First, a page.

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Tradition-rich Notre Dame is taking its most progressive step into the future, tied to an extensive $400 million renovation of its football stadium.
The Campus Crossroads Project, the official name of the stadium expansion, stands out for meeting the needs of students and academics as much as Notre Dame’s football program, according to Nate Appleman, a principal with 360 Architecture and the project’s sports consultant.
The $400M project includes classroom, event space along with new premium seating.
Photo by:UNIVERSITY OF NOTRE DAME
By comparison, from the start of this project, Notre Dame is developing flexibility into its new premium spaces by designing classroom spaces along the east sideline and a 10,000-square-foot ballroom along the west sideline for student functions such as dormitory dances, he said.
“The critical piece for Notre Dame is the school didn’t want it to just be a premium-seat addition and sit idle the rest of the year after football season,” Appleman said.
The project calls for building 3,000 to 4,000 new premium seats across three levels on the stadium’s east and west sides. An indoor club behind the south end zone will be marketed as a high-end tailgating experience starting with breakfast on game days.
The idea is for patrons to reserve a table in the south club and have the freedom to walk outside the stadium to enjoy the Saturday morning rituals on campus tied to football before coming back for a pregame meal and watching the game from their outdoor seats, Appleman said.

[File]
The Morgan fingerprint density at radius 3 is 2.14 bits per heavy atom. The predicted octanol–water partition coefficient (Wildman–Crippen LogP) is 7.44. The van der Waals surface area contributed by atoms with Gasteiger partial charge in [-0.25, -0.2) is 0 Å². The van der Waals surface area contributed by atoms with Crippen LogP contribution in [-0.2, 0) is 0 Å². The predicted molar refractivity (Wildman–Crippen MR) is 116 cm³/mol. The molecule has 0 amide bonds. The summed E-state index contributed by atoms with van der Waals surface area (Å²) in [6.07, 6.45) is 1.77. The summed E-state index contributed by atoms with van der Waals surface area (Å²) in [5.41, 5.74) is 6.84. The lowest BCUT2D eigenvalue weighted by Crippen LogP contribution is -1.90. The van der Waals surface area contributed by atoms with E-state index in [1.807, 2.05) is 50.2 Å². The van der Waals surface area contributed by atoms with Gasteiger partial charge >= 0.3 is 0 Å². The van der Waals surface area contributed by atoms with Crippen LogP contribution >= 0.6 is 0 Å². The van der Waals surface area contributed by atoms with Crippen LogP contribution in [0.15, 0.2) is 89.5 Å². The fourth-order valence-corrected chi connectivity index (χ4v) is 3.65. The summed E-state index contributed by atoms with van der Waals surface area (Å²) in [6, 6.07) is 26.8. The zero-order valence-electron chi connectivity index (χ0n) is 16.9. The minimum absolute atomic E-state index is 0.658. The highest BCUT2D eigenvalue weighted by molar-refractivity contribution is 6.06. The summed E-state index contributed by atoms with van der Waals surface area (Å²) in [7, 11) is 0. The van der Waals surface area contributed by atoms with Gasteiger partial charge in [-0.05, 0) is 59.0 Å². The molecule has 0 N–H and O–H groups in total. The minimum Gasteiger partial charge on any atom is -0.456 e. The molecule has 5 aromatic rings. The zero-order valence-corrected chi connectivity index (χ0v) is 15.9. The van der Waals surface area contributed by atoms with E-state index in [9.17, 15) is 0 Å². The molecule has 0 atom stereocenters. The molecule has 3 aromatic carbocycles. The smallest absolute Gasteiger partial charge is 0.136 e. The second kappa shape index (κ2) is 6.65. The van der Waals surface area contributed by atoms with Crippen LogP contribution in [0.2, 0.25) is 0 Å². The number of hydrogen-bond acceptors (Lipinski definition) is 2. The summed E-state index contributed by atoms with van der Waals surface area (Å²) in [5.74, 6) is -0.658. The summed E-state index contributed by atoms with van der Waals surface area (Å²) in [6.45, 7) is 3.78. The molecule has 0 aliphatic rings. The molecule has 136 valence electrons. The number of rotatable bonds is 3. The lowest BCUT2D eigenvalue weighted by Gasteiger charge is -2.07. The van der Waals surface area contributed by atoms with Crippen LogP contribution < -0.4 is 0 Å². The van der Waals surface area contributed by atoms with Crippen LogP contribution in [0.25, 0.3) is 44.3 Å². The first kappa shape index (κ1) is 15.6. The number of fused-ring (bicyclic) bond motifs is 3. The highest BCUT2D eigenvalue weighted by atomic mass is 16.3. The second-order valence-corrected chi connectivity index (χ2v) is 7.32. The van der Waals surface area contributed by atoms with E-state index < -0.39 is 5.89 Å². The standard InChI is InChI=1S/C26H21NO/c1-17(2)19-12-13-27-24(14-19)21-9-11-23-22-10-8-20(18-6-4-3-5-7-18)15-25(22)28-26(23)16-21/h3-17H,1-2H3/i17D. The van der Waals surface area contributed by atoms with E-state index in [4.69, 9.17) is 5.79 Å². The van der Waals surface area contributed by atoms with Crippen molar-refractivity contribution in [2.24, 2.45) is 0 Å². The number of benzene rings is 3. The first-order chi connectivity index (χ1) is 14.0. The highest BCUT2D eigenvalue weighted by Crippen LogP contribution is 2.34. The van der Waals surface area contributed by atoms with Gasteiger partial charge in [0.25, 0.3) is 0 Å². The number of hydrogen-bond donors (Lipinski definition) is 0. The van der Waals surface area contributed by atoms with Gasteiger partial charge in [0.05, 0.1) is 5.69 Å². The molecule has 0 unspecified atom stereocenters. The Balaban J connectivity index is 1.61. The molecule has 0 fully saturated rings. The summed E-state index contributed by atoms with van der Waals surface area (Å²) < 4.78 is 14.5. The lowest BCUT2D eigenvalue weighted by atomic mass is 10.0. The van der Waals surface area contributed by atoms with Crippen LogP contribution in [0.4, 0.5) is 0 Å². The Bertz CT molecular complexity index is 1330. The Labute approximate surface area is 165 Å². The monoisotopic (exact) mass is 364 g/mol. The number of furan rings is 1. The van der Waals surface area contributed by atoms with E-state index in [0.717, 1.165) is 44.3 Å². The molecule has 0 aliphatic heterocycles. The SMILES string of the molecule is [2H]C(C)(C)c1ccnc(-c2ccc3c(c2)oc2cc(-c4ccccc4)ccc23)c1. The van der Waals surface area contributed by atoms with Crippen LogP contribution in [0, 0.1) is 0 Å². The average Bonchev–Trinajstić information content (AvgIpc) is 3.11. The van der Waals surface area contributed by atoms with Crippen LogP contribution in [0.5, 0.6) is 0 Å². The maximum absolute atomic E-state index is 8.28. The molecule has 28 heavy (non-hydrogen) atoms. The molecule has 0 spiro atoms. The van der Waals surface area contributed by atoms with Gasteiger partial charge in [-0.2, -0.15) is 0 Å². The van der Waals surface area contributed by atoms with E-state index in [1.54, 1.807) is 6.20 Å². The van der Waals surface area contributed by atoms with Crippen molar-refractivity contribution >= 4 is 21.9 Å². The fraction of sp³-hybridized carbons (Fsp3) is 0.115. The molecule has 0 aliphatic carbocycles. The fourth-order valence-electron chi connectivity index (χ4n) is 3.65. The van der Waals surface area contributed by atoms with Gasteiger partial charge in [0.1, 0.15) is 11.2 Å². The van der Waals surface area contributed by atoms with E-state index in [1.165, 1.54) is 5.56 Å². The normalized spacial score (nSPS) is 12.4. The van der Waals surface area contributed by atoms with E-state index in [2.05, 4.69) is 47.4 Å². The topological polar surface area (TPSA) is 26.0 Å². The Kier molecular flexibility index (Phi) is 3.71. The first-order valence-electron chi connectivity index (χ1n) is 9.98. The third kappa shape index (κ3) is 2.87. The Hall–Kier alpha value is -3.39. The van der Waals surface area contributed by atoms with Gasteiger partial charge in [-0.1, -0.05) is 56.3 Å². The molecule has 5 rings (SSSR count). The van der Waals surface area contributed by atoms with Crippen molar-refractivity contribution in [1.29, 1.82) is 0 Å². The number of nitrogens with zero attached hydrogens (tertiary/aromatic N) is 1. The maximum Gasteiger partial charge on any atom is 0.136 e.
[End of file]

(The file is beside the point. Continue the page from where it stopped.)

Notre Dame officials visited football stadiums at Alabama and Texas to get ideas for club seats and loge boxes, said Rob Kelly, the school’s assistant athletic director for ticketing and technology. No suites are planned for the expansion.
The $280 million renovation of the University of Washington’s Husky Stadium, a 360 project, has also served as a model for what Notre Dame can do to develop a loge box product, Appleman said.
In addition, ND officials visited Lambeau Field in Green Bay, an NFL stadium that has mostly bench seating and a seating bowl similar to Notre Dame’s. The school showed interest in Lambeau’s renovations over the past 10 years, which have turned it into a year-round operation, Kelly said.
For best practices on wireless technology, they toured Sporting Park in Kansas City and AT&T Stadium in Arlington, Texas, where the Fighting Irish played Arizona State this past season, Kelly said.
Included in the project is improved connectivity in and around Notre Dame Stadium. The school’s vice president of information technology, Ron Kraemer, will oversee the installation of Wi-Fi.
“We currently seat about 81,000 people, and on game day there’s probably more than 100,000 people on campus,” school spokesman Dennis Brown said. “It’s difficult to even make a phone call, much less do all the things that people want to do on their smartphone. It’s a very big need for us.”
A new scoreboard is planned for the south end zone but school officials have not decided whether it will include video replay, according to the project’s website. Notre Dame Stadium does not have a video replay board.
One thing fans will not see at Notre Dame Stadium is advertising signs now common at college football facilities.
“The need to balance tradition is a discussion that’s held frequently at the highest levels,” Brown said. “We’ve resisted advertising in the stadium, and there are no plans to start. Whether or not a video board becomes part of the plans, we’ll have to see.”
The project is expected to be completed for the 2017 season. Barton Malow is the general contractor.